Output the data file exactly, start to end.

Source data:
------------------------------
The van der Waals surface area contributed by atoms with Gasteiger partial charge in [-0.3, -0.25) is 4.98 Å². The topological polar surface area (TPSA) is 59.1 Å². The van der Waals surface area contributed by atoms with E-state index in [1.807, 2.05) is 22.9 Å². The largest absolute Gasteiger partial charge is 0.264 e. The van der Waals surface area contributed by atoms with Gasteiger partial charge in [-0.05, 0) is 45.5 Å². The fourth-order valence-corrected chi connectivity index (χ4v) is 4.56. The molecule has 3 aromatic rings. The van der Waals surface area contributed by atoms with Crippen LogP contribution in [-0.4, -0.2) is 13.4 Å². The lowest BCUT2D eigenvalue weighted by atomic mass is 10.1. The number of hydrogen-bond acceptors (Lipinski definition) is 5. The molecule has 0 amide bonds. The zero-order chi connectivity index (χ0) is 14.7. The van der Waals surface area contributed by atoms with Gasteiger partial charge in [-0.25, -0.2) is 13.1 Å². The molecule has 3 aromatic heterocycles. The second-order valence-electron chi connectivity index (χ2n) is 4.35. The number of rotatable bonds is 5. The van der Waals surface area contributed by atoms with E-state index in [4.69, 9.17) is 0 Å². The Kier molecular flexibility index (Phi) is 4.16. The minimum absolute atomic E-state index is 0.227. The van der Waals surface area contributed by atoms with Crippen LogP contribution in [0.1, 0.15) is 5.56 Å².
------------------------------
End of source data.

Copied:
The van der Waals surface area contributed by atoms with Gasteiger partial charge in [-0.3, -0.25) is 4.98 Å². The topological polar surface area (TPSA) is 59.1 Å². The van der Waals surface area contributed by atoms with E-state index in [1.807, 2.05) is 22.9 Å². The largest absolute Gasteiger partial charge is 0.264 e. The van der Waals surface area contributed by atoms with Gasteiger partial charge in [-0.05, 0) is 45.5 Å². The fourth-order valence-corrected chi connectivity index (χ4v) is 4.56. The molecule has 3 aromatic rings. The van der Waals surface area contributed by atoms with Crippen LogP contribution in [-0.4, -0.2) is 13.4 Å². The lowest BCUT2D eigenvalue weighted by atomic mass is 10.1. The number of hydrogen-bond acceptors (Lipinski definition) is 5. The molecule has 0 amide bonds. The zero-order chi connectivity index (χ0) is 14.7. The van der Waals surface area contributed by atoms with Gasteiger partial charge in [-0.25, -0.2) is 13.1 Å². The molecule has 3 aromatic heterocycles. The second-order valence-electron chi connectivity index (χ2n) is 4.35. The number of rotatable bonds is 5. The van der Waals surface area contributed by atoms with E-state index in [4.69, 9.17) is 0 Å². The Kier molecular flexibility index (Phi) is 4.16. The minimum absolute atomic E-state index is 0.227. The van der Waals surface area contributed by atoms with Crippen LogP contribution in [0.1, 0.15) is 5.56 Å².